Frequently Asked Questions About Wills and Estate Planning

Author: Mohamed Kala | | Categories: Family Matters , Legal Consulting Services , Real Estate legal services , Wills & Estate Planning

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When it comes to wills and estate planning, there are a ton of questions clients have but often find answers difficult to come by. The Kala Law Firm Professional Corporation wants to arm you with information that is accurate so that you can make informed decisions that will save you both, time and money. To ensure you have all the information you need, we’ve answered some of the most frequently asked questions about wills and estate planning.

1.Why do I need a Will?
A properly drafted Will is a necessity and making a Will is an important step to ensuring your family will be looked after in the event of your death. Without a Will, you have no control over who will look after your property, how your property will be distributed and who will be a guardian for your children. Without a Will, a court will appoint someone to look after your estate, and, if required, to be the guardian of your minor children. The individuals the court chooses to appoint to these roles may not be the same individuals you would have chosen if you had prepared a Will.

Without a Will, all of your property will be divided according to Ontario law under the Succession Law Reform Act. More often than not, the division under Ontario law results in an unexpected and unfair division of estate assets. In addition, the distribution of the estate may be severely delayed with higher administration costs.

Any share of your estate allocated to any minor children will be held until they turn 18 (unless a court application is brought to release some of these funds). When the minor child turns 18 the child is entitled to receive the entire inheritance without any restrictions. If the child does not handle the inheritance wisely, there is nothing anyone can do about it.

2. I am separated from my spouse. When should I change my Will?
If you are separated from your spouse, it is integral for you to make a new Will as soon as possible. If you do not have a Will, the law in Ontario stipulates your spouse will be entitled to inherit either all or a large portion of your estate (depending on the number children you may have, if any). If you have a valid Will, your existing Will remains in effect while you are separated unless you revoke it. It is common practice for married couples to normally leave everything to each other in their respective Wills. In the event, you die before your divorce is finalized, and you have not made a new Will since separating, your former spouse will get everything.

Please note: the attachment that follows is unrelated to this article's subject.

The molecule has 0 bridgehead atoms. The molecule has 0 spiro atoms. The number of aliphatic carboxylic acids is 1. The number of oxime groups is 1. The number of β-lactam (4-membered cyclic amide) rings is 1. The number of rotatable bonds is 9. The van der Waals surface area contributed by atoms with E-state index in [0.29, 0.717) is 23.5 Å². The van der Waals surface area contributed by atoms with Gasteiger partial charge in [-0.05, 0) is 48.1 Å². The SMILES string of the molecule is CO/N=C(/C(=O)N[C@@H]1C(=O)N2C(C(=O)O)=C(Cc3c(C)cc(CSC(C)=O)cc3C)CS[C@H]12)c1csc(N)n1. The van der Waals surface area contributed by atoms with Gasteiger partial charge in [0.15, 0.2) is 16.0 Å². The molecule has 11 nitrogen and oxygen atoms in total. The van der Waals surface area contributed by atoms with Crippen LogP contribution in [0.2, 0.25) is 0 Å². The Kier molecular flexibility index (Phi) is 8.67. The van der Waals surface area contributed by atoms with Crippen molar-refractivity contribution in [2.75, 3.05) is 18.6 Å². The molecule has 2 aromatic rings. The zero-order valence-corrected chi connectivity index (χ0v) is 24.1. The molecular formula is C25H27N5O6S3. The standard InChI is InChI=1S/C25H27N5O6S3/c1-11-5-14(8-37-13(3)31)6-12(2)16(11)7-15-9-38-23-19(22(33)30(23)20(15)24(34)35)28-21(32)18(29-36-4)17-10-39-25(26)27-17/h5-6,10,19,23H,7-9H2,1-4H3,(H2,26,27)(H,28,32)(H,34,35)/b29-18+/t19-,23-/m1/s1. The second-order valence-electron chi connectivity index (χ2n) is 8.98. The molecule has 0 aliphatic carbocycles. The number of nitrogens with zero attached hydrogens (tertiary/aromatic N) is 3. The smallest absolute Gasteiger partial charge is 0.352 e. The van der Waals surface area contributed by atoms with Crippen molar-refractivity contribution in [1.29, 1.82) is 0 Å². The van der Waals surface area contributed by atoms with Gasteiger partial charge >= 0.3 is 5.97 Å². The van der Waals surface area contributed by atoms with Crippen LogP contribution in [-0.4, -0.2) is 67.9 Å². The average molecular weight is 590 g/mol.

3. Why do I need a lawyer to prepare my Will?
A well drafted Will can save your estate significant money. A poorly drafted or poorly prepared Will often results in expensive legal fees, court costs, and delays when attempting to obtain probate of a Will. If a Will is vague, confusing or open to interpretation, it may be necessary to bring the Will before the court to have a judge interpret the terms of the Will. Without proper legal advice, family conflict, uncertainty, and confusion may arise which may result in very costly estate litigation.

4. What is involved in Estate Planning?
Each Estate Plan is specifically tailored to each individual's own unique circumstances. A well thought out Estate Plan may include any or all of the following:

- Income-splitting opportunities in Wills and Trusts.

- Multiple Wills to protect business assets, to reduce probate fees, and to administer property in other jurisdictions.

- Trusts to protect assets and income from creditors.

- Henson Trusts or other Discretionary trusts to ensure disabled loved ones will continue to receive the care and government benefits they need for their lifetimes.

- Powers of Attorney, and Trusts to help with planning for possible future incapacity.

5. What are Multiple Wills?
For some individuals, it is appropriate to have more than one Will. Multiple Wills are recommended where the estate will include business assets or property located in another country. It is important to ensure that one Will does not revoke or override the other Will.

In Ontario, it is becoming increasingly common for people to make Multiple Wills in order to have one Will deal with assets that will not require probate and another Will to deal with all other assets. Multiple Wills are often used for people who own shares in private companies or are partners in a business. In this situation, one Will will primarily deal with business assets, which do not need to be probated in order to be administered, and the other Will deals with everything else. In Multiple Will situations, the executor will only need to probate the Will which deals with the non-business assets. This will make it is possible for the Estate to avoid paying probate taxes on the private corporation shares which may be significant.

6. How much does it cost?
The legal fees for a Will and a Continuing Power of Attorney for Property and a Power of Attorney for Personal Care vary depending on the complexity and details involved in your Estate Plan and Will. A flat rate price is most common for a straightforward or “simple” Will and Power of Attorney package. The approximate fees for all other Estate related services are based on the expected amount of time and work involved.

If you have any more questions about wills and estate planning, get in touch with the experts at Kala Law Firm Professional Corporation. We offer direct and personable legal services for real estate closings, family law, wills and estates, and corporate law, along with their consulting services in the Mississauga, Toronto, Oakville, Brampton, Milton areas and more. To learn more about how we can help you, please click here or contact us by clicking here.